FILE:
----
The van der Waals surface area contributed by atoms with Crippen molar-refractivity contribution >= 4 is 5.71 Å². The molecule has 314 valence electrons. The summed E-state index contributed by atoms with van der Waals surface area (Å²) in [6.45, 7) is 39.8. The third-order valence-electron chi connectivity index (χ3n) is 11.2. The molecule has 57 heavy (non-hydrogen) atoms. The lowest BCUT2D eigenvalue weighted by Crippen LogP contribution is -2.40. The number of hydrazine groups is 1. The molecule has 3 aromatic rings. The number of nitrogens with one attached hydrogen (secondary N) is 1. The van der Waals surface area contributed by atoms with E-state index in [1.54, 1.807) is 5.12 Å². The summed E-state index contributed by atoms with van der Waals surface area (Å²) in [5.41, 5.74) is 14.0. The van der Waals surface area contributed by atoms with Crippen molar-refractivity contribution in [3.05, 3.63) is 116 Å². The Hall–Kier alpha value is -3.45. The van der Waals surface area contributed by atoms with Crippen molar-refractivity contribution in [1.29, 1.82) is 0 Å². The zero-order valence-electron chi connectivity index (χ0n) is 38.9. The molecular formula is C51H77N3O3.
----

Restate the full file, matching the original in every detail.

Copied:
The van der Waals surface area contributed by atoms with Crippen molar-refractivity contribution >= 4 is 5.71 Å². The molecule has 314 valence electrons. The summed E-state index contributed by atoms with van der Waals surface area (Å²) in [6.45, 7) is 39.8. The third-order valence-electron chi connectivity index (χ3n) is 11.2. The molecule has 57 heavy (non-hydrogen) atoms. The lowest BCUT2D eigenvalue weighted by Crippen LogP contribution is -2.40. The number of hydrazine groups is 1. The molecule has 3 aromatic rings. The number of nitrogens with one attached hydrogen (secondary N) is 1. The van der Waals surface area contributed by atoms with E-state index in [1.54, 1.807) is 5.12 Å². The summed E-state index contributed by atoms with van der Waals surface area (Å²) in [5.41, 5.74) is 14.0. The van der Waals surface area contributed by atoms with Crippen molar-refractivity contribution in [3.05, 3.63) is 116 Å². The Hall–Kier alpha value is -3.45. The van der Waals surface area contributed by atoms with Crippen molar-refractivity contribution in [1.29, 1.82) is 0 Å². The zero-order valence-electron chi connectivity index (χ0n) is 38.9. The molecular formula is C51H77N3O3.